Liaison with the rest of the university
It is important that departments are aware of other departments and services supporting the assessment of students.
The most far-reaching of these services is the Examinations Office within the Academic Office, which is responsible for organising over a thousand examinations sat by over eight thousand students each year. The Examinations Office holds the records of final, aggregated marks for each module, with these and the marks for each component of a module captured through the Electronic Mark Utility (EMU). The Examinations Office should be kept informed of assessment results, changes to the methods of assessment for modules and courses, and any appeals, and requests for temporary withdrawals from courses that may arise from Boards of Examiners’ decisions.
Student Support Services
In addition to the need for appropriate liaison with the Examinations Office following assessment, it is important that departmental staff are aware of the student support services offered by the University. Staff providing assessment feedback to students should be familiar with the services provided by the following departments and support which may be offered to a student during their academic career at Warwick:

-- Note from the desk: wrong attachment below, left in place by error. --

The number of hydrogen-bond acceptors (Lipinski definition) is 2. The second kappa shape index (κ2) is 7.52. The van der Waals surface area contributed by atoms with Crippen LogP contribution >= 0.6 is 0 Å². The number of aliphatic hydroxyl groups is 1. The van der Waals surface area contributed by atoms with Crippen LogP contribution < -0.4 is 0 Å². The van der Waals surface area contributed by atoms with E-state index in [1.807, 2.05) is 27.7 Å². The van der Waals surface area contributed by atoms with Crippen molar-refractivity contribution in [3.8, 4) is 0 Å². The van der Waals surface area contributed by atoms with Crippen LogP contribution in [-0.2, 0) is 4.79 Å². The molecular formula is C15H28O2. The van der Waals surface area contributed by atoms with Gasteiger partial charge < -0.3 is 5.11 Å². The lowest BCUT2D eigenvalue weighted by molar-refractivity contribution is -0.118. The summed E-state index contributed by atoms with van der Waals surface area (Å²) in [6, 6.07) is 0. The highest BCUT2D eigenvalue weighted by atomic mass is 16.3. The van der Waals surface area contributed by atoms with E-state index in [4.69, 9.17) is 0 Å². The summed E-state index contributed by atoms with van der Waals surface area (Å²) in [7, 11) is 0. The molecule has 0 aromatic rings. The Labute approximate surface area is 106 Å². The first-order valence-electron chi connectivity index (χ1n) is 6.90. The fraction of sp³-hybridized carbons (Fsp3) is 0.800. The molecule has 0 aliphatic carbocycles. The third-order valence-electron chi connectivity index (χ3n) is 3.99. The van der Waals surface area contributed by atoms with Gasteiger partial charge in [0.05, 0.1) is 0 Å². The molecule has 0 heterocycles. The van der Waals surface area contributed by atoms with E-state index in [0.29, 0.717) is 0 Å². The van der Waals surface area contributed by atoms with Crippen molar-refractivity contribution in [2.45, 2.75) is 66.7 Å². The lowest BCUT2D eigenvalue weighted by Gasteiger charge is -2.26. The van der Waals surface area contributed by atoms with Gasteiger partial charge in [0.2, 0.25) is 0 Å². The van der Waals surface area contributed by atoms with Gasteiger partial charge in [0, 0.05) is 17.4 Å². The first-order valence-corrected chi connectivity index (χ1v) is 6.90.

- the Centre for Student Careers and Skills,
- the Senior Tutor’s Office, Counselling Service and the Disability Co-ordinator,
- the Students’ Union Advice and Welfare service,
- the University Chaplaincy, and
- financial advisors based in the Academic Office.
Joint courses, modules delivered outside a student’s home department and professional accreditation
For those students undertaking joint courses, or modules taught by more than one department, it will be appropriate for departments to consider how feedback may be organised to take account of the input of the relevant staff involved in delivery and assessment. Departments may decide to delegate the assessment feedback process to a partner department, or the process may be conducted on a shared or joint basis. Whatever the procedure followed, it is important that the system is entirely transparent for both students and staff involved.
In the case of courses that are accredited by a professional or statutory body, it is vital that any issues relating to the student’s capacity to enter the profession or undertake further professional qualifications are flagged up in assessment feedback.